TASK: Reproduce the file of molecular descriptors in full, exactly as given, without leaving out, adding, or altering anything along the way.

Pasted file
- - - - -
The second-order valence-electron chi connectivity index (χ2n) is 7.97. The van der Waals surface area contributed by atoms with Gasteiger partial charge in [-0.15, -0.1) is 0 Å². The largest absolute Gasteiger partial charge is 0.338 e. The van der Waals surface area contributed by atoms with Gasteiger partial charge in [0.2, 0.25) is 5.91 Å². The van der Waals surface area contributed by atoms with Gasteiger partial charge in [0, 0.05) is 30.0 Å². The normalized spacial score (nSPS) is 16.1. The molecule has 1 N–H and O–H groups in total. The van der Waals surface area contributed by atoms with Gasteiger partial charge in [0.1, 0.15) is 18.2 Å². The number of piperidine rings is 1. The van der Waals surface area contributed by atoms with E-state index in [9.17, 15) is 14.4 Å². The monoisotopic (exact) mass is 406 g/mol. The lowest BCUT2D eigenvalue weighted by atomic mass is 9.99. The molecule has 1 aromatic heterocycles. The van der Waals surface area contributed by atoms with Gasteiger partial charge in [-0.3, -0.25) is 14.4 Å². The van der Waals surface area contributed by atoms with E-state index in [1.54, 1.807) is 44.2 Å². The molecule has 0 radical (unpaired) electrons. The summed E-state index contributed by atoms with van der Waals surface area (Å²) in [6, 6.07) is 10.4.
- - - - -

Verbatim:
The second-order valence-electron chi connectivity index (χ2n) is 7.97. The van der Waals surface area contributed by atoms with Gasteiger partial charge in [-0.15, -0.1) is 0 Å². The largest absolute Gasteiger partial charge is 0.338 e. The van der Waals surface area contributed by atoms with Gasteiger partial charge in [0.2, 0.25) is 5.91 Å². The van der Waals surface area contributed by atoms with Gasteiger partial charge in [0, 0.05) is 30.0 Å². The normalized spacial score (nSPS) is 16.1. The molecule has 1 N–H and O–H groups in total. The van der Waals surface area contributed by atoms with Gasteiger partial charge in [0.1, 0.15) is 18.2 Å². The number of piperidine rings is 1. The van der Waals surface area contributed by atoms with E-state index in [9.17, 15) is 14.4 Å². The monoisotopic (exact) mass is 406 g/mol. The lowest BCUT2D eigenvalue weighted by atomic mass is 9.99. The molecule has 1 aromatic heterocycles. The van der Waals surface area contributed by atoms with Gasteiger partial charge in [-0.3, -0.25) is 14.4 Å². The van der Waals surface area contributed by atoms with E-state index in [1.54, 1.807) is 44.2 Å². The molecule has 0 radical (unpaired) electrons. The summed E-state index contributed by atoms with van der Waals surface area (Å²) in [6, 6.07) is 10.4.